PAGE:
Truly my soul silently waits for God;
From Him comes my salvation.
He only is my rock and my salvation;
He is my defense;
I shall not be greatly moved…
My soul, wait silently for God alone,
For my expectation is from Him. Psalm 62
Several springtimes ago I was meditating on these words within the confines of a small practice room. Before warming up with scales or arpeggios, I would prop my bible up on the piano and recite this scripture over and over, seeking His peace and strength. I clung to every word.
It was my junior year of college. The semester prior I had been required to play a piece for the general recital at the end of the semester. I don’t even remember the name of the music now, but I had spent countless hours over sixteen weeks practicing it, breaking it down into smaller chunks, rehearsing those chunks, and then putting it all back together. My fingers knew every note, every nuance, muscle memory established. Until…
Until the moment I stepped onto the stage, sitting carefully at the squeaky bench, stage lights beaming down. The audience awaited, a cough and muffled words breaking the silence. I took a deep breath, tried to relax my shoulders. As I began to play I hoped the nervousness would subside, that I would settle into the routine—the one I could play with my eyes closed—push past the anxiety.
But it wouldn’t let go. When I reached the second movement I went completely blank, my mind colored black. My hands detached from my body, unable to receive commands from the brain. What little control I had was gone. As my heart raced and fingers trembled, I fumbled around on the keys waiting, begging, for the music to come back to me. Eventually it did, albeit haphazardly.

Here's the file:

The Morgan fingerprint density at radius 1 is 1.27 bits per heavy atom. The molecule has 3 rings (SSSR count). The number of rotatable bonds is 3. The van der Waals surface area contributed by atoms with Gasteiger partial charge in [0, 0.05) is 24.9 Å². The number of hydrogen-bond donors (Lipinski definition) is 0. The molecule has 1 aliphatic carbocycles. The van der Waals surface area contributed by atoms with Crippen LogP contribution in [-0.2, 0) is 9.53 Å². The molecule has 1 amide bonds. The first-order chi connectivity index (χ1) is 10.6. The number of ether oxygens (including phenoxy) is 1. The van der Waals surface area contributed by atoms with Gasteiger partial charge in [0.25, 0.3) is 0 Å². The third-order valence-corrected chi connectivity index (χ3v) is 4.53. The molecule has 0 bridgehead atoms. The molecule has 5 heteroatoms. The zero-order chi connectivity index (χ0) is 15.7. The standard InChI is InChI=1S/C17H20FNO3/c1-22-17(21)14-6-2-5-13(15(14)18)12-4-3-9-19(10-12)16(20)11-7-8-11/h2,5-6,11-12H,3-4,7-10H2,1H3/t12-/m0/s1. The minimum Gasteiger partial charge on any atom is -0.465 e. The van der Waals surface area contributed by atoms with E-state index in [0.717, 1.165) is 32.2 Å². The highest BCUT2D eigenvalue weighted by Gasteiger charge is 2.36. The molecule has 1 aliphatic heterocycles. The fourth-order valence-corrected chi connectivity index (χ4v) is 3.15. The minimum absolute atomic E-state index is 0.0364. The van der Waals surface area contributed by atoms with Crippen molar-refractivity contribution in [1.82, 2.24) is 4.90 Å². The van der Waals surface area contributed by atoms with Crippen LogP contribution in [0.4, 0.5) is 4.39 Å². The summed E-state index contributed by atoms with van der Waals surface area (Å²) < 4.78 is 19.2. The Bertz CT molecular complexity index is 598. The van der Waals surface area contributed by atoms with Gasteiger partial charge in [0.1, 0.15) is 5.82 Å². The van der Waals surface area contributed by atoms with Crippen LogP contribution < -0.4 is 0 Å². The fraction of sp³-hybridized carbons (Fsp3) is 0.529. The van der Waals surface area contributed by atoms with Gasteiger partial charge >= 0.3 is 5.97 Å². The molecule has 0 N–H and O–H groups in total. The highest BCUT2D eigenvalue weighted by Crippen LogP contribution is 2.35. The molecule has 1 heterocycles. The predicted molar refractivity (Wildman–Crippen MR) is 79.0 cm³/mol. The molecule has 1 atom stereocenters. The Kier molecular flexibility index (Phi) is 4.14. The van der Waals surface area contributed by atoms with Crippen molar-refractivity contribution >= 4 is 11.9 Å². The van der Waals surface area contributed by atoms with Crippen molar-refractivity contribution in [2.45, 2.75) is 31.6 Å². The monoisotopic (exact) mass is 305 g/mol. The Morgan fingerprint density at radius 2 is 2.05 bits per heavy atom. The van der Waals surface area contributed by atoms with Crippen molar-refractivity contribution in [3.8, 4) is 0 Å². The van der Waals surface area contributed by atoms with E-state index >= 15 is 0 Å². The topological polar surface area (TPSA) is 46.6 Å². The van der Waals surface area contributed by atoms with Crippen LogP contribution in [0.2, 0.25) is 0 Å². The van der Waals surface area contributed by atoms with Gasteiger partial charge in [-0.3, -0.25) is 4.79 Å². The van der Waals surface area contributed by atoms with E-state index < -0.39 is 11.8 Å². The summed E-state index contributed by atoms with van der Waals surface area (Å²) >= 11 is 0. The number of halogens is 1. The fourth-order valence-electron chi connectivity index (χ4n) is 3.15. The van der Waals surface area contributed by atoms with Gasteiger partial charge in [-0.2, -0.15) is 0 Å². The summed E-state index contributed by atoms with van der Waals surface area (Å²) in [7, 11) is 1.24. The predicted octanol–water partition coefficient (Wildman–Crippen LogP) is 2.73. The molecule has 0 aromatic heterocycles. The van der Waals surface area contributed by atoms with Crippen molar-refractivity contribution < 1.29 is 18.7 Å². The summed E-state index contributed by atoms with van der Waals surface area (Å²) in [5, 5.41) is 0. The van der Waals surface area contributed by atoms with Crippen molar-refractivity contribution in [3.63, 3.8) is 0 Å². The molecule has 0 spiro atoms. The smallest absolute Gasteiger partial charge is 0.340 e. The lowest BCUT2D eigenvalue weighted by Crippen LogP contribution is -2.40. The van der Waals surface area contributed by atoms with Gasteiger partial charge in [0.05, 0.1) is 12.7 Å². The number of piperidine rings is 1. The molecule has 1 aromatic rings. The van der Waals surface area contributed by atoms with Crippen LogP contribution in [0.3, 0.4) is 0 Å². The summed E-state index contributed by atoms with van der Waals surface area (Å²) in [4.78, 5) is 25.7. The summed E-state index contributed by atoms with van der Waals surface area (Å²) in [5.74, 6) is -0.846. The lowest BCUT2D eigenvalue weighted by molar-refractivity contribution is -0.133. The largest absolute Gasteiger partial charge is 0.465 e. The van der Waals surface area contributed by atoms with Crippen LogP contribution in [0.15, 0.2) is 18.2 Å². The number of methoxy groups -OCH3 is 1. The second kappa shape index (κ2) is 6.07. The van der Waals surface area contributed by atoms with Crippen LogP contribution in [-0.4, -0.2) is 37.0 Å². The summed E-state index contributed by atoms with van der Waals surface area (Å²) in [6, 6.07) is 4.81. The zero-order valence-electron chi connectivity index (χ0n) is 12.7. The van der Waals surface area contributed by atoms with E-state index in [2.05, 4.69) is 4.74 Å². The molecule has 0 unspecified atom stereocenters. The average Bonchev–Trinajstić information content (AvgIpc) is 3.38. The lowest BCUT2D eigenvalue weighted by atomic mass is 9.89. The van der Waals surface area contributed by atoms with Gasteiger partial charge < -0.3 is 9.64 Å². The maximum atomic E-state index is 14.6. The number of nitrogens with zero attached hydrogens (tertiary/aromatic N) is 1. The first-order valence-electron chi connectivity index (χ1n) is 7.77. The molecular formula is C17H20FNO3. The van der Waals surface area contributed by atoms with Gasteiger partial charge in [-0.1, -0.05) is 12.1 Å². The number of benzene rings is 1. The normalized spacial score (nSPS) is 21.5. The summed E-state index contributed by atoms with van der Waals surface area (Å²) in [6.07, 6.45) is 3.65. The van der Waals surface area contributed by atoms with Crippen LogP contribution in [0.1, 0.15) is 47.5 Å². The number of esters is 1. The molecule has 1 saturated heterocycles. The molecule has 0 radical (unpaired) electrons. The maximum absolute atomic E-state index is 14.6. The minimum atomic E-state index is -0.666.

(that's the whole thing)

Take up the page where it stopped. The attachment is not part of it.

My soul, wait silently for God alone.
You can see now why I clung to these words, why I mouthed them into a sweet salve for my soul; I was once again required to play in the general recital that following spring semester. But how could I? I had been gripped by the evil performance-anxiety monster, his teeth marks still visible on my skin. Not only was I trying to outmanuever the monster, but the post trauma of failing before my peers and teacher, the fear of reliving that terrible experience. I could barely walk the halls without feeling embarassed, much less step onto a stage.
I’m not even sure why I chose to meditate on this psalm, other than I had been so humiliated the only thing I could do was thrust all of my hope on Him, debased to survival mode, tunnel vision to God. In hindsight, a terrifyingly sweet place to be.
I peformed beautifully (and boldly) in the general recital that spring, and only by His grace. The monster was wrangled and I was set free. My soul waited for Him, and my expectation was only Him, and boy, did He deliver.
He only is my rock and my salvation; He is my defense; I shall not be greatly moved.